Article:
The Cary Town Council was split on a decision to allow development of a proposed three-story, mini-storage facility near downtown, but ultimately approved what one council member called the “Cadillac of storage units.”
The council approved the use with a 4-3 vote on Thursday, Aug. 4, to allow for a 63,402-square-foot location of Bee Safe Storage, a North Carolina-based company owned by Roy Carroll. It will be built at 9021 Chapel Hill Road, across the street from Lowe’s Home Improvement.
Mayor Harold Weinbrecht and council members Jennifer Robinson and Ed Yerha voted against the request.
“This is the third or fourth storage request we’ve had in a very short period of time,” councilwoman Lori Bush said. “In the past, I’ve been vehemently opposed. On the other hand, this seems like the Cadillac or Tesla of storage units, but if and only if the conditions are right for us.”
Bee Safe Storage facilities in Greensboro and Raleigh offer climate-controlled storage rooms, wine storage, recorded video surveillance and more. More locations are coming soon in Asheville, Clemmons and Simpsonville, according to the company’s website.
Madison Carroll, Roy Carroll’s daughter, described the locations Thursday as high quality and architecturally pleasing with brick and stone facades.
“It is no coincidence that the exteriors of Bee Safe facilities look like upscale office buildings with upscale finishes,” she said. “The brick and stone exteriors add about $1.2 million to our cost per store, but the upscale and inviting exterior appearance is more important to the brand and our ability to obtain community acceptance in the markets where we want to open new locations.”
Representatives of the project highlighted the difficulty to build on the site for environmental and topographical reasons. The property owners, who have owned the property since 1986, have been looking to sell for 15 years with no success because of these issues, said Tom Worth Jr., a Raleigh attorney.
John Davenport, a transportation engineer representing the applicant, also said it would generate less traffic than anything else that could be built there. He said 15,000 square feet of retail would generate 10 times more traffic than the 63,000-square-foot self-storage facility, and if a drive-thru was on the site, it would generate even more traffic.
Bush and council members Jack Smith, Don Frantz and Ken George voted to approve the facility after hearing about its quality, the difficulty of developing the property and other possible uses.
“Having seen where it is, what the options are for other types of uses on this particular piece of property, the fact that Lowe’s is across the street, the fact that traffic is significantly less than anything else that could be there,” Bush said. “This pushed me over so I hope that we can see exactly what we’ve been promised.”
But the use was not approved until after the council added several conditions to address their concerns. That includes the following requirements: it can’t have more than 500 storage units; it can’t generate loud noise; and it must be substantially similar to the sketch plan presented, in order to ensure that what is built looks like the facility presented to the council.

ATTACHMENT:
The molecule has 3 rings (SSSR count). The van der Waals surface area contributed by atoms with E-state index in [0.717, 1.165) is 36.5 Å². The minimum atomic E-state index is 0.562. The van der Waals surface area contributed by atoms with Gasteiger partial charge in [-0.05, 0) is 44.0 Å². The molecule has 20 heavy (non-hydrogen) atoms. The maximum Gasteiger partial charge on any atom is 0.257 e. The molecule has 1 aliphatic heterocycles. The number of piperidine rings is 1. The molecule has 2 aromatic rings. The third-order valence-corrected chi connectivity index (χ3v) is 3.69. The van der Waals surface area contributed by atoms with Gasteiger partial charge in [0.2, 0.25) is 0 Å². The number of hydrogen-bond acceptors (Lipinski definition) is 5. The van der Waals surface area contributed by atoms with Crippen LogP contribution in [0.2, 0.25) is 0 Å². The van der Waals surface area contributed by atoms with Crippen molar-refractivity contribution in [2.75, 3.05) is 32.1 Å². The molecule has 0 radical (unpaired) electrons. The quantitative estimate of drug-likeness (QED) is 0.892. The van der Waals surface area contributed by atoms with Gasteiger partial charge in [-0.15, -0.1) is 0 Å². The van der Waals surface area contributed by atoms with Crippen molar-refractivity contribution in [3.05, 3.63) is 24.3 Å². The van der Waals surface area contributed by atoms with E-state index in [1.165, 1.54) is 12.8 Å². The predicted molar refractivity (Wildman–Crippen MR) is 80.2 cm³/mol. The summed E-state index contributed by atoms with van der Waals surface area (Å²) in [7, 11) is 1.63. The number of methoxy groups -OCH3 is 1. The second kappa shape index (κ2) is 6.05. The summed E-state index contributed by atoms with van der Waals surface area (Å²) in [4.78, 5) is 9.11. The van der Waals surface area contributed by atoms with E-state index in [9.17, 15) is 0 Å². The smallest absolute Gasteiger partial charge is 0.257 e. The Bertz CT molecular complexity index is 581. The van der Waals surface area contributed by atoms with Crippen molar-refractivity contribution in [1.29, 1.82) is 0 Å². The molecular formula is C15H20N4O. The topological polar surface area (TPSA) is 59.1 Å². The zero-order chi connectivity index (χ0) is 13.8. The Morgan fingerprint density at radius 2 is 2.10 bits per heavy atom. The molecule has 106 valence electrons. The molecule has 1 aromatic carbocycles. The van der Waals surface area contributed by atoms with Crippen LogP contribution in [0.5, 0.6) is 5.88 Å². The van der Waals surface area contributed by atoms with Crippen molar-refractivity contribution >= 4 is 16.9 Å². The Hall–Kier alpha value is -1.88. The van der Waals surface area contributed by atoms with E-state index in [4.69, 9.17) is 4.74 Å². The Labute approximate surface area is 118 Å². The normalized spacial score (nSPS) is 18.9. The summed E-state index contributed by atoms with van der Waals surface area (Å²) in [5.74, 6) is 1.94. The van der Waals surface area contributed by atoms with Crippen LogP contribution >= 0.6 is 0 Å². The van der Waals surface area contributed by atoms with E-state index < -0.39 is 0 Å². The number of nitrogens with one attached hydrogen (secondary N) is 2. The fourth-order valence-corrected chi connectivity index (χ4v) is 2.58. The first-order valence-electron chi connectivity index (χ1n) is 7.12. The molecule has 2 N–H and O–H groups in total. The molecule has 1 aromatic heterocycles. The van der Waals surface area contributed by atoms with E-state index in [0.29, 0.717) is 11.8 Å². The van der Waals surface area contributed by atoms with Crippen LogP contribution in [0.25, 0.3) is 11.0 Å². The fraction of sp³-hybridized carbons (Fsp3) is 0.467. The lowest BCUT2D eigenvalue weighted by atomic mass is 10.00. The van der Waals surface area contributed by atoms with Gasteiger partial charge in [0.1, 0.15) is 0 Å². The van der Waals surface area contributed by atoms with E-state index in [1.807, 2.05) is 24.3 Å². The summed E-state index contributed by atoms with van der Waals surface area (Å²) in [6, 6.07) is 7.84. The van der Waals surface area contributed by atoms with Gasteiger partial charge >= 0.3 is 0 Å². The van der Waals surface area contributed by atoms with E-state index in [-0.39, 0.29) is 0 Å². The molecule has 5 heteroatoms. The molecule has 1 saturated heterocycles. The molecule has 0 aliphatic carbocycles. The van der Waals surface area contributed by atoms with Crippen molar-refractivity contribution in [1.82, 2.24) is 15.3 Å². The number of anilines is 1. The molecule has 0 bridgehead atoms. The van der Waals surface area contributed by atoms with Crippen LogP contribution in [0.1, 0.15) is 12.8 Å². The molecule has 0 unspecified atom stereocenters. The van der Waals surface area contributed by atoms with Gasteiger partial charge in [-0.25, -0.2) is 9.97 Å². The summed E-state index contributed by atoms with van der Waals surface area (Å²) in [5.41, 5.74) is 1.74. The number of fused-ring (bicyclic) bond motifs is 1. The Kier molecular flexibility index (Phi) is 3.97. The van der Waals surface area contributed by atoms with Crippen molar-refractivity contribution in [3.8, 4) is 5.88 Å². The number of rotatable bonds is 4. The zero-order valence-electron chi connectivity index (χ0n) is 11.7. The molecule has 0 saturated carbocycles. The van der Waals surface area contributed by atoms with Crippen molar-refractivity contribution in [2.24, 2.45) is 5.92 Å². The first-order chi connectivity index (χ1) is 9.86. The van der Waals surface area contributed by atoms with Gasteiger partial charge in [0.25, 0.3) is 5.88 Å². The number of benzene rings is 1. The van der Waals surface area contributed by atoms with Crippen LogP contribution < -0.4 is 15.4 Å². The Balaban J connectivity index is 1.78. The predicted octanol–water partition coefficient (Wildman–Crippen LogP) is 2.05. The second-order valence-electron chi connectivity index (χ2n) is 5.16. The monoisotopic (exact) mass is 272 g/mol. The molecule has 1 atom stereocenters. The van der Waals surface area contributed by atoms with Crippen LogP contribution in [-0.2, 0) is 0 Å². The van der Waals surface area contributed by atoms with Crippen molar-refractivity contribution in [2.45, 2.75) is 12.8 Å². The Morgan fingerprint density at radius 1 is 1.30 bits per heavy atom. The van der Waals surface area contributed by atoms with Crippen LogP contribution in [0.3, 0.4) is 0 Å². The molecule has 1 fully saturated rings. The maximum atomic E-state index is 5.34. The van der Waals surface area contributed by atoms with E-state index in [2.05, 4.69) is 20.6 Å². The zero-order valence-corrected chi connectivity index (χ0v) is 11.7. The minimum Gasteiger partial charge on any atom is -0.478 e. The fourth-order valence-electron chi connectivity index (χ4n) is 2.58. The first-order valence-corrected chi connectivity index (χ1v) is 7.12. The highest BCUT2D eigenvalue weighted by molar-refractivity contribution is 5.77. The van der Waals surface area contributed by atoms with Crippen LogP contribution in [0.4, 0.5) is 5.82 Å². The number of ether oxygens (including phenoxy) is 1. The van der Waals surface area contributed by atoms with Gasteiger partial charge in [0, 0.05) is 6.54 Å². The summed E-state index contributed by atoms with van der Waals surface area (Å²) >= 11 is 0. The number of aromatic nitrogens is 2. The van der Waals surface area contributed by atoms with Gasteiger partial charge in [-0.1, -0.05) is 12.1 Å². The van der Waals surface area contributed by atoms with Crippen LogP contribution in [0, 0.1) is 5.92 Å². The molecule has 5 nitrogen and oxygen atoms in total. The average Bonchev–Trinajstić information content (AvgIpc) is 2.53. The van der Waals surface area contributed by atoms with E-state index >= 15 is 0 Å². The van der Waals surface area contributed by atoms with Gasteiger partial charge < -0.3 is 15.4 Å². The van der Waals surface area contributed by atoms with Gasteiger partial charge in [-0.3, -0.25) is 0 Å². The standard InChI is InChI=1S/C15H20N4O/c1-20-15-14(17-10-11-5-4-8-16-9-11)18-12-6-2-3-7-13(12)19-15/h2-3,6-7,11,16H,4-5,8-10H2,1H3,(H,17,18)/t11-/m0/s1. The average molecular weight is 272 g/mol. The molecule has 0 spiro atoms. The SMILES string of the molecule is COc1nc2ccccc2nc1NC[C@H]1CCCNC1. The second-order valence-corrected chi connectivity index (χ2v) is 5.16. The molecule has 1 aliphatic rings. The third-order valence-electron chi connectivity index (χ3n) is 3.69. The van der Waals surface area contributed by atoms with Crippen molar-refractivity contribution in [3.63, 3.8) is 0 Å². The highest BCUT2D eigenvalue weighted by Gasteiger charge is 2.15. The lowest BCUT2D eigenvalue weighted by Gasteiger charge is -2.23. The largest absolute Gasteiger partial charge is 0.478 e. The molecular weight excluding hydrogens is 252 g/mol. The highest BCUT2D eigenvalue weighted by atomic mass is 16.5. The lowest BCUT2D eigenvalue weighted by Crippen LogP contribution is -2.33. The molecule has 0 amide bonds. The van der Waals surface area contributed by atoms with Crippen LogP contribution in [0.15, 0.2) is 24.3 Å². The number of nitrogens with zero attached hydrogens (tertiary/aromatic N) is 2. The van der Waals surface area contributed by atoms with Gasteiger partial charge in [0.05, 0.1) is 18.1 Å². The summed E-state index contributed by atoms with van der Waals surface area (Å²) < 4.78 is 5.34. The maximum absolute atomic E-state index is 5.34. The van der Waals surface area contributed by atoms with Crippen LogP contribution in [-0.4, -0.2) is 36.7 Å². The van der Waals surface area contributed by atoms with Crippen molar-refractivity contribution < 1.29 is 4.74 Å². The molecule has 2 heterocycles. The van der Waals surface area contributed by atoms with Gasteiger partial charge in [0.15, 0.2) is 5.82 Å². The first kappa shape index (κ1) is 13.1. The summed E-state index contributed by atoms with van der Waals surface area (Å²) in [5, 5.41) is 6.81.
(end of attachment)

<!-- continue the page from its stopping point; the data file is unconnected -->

“We’ve had situations where an applicant has come and said, ‘I want to do this great thing. It’s going to be so beautiful, and you’re going to love it,’ ” Robinson said. “And we all get attached to the concept. Then the economy changes and something happens. They pull out and then we end up with something that’s a lesser quality.”
Despite the new conditions required of the developer, Robinson said she still couldn’t support it.
“I personally, I don’t like self-storage units in general,” she said earlier in the meeting, adding that she would rather see the project in more of an industrial area. “It is, in the end, a very gigantic box in what is considered a fairly residential area, and I think people who move into that area would not have expected a storage unit to be built near them.”
Several residents, including Tiffanie Taylor of the nearby Taylor’s Pond subdivision, also shared their concerns about lighting, traffic, its proximity to downtown and a lack of need for more self-storage facilities in the area.
There already are four of these types of facilities within one mile and eight within two miles, Taylor said.
But because Thursday’s meeting was a quasi-judicial meeting, which is treated more like a legal proceeding, residents only could share observations rather than conclusions about traffic impacts, lighting impacts and more without testimony from experts like engineers or appraisers.
“We do not feel that it is a compatible fit for our community,” Taylor said. “National trends show that people want to be more connected. They want to live and work in an active and vibrant environment that makes it easier to be connected to friends and neighbors. We believe this development would do nothing to help our community achieve that.”
But Smith said he believed that self-storage facilities are a growing need.
“We are building smaller square footage houses,” he said. “People are desperate for storage. Isn’t that something we want for the quality of life of our people?”
Smith added that he believed the council should focus more on improving appearance standards when it comes to these types of facilities.
“I think the world has changed and storage units are becoming more and more critical or essential,” he said. “I just think our ability to keep up with that appearance is where our focus should be.”
Kathryn Trogdon: 919-460-2608, @KTrogdon